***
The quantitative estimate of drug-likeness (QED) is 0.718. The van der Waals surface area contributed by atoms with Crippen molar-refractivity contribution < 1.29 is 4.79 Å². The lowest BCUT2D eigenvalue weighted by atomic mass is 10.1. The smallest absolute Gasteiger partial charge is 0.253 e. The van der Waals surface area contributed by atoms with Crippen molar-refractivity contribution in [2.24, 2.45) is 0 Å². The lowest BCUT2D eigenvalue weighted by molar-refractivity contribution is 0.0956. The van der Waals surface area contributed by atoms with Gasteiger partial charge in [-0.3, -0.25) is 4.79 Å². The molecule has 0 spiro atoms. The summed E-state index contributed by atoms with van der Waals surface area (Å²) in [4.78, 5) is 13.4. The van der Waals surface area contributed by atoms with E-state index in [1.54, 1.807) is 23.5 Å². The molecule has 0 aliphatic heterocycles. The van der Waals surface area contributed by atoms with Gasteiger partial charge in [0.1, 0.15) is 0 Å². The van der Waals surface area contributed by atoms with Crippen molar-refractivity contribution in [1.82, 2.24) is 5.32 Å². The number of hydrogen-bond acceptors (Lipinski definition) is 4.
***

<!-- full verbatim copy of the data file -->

The quantitative estimate of drug-likeness (QED) is 0.718. The van der Waals surface area contributed by atoms with Crippen molar-refractivity contribution < 1.29 is 4.79 Å². The lowest BCUT2D eigenvalue weighted by atomic mass is 10.1. The smallest absolute Gasteiger partial charge is 0.253 e. The van der Waals surface area contributed by atoms with Crippen molar-refractivity contribution in [2.24, 2.45) is 0 Å². The lowest BCUT2D eigenvalue weighted by molar-refractivity contribution is 0.0956. The van der Waals surface area contributed by atoms with Gasteiger partial charge in [-0.3, -0.25) is 4.79 Å². The molecule has 0 spiro atoms. The summed E-state index contributed by atoms with van der Waals surface area (Å²) in [4.78, 5) is 13.4. The van der Waals surface area contributed by atoms with E-state index in [1.54, 1.807) is 23.5 Å². The molecule has 0 aliphatic heterocycles. The van der Waals surface area contributed by atoms with Gasteiger partial charge in [0.1, 0.15) is 0 Å². The van der Waals surface area contributed by atoms with Crippen molar-refractivity contribution in [1.82, 2.24) is 5.32 Å². The number of hydrogen-bond acceptors (Lipinski definition) is 4.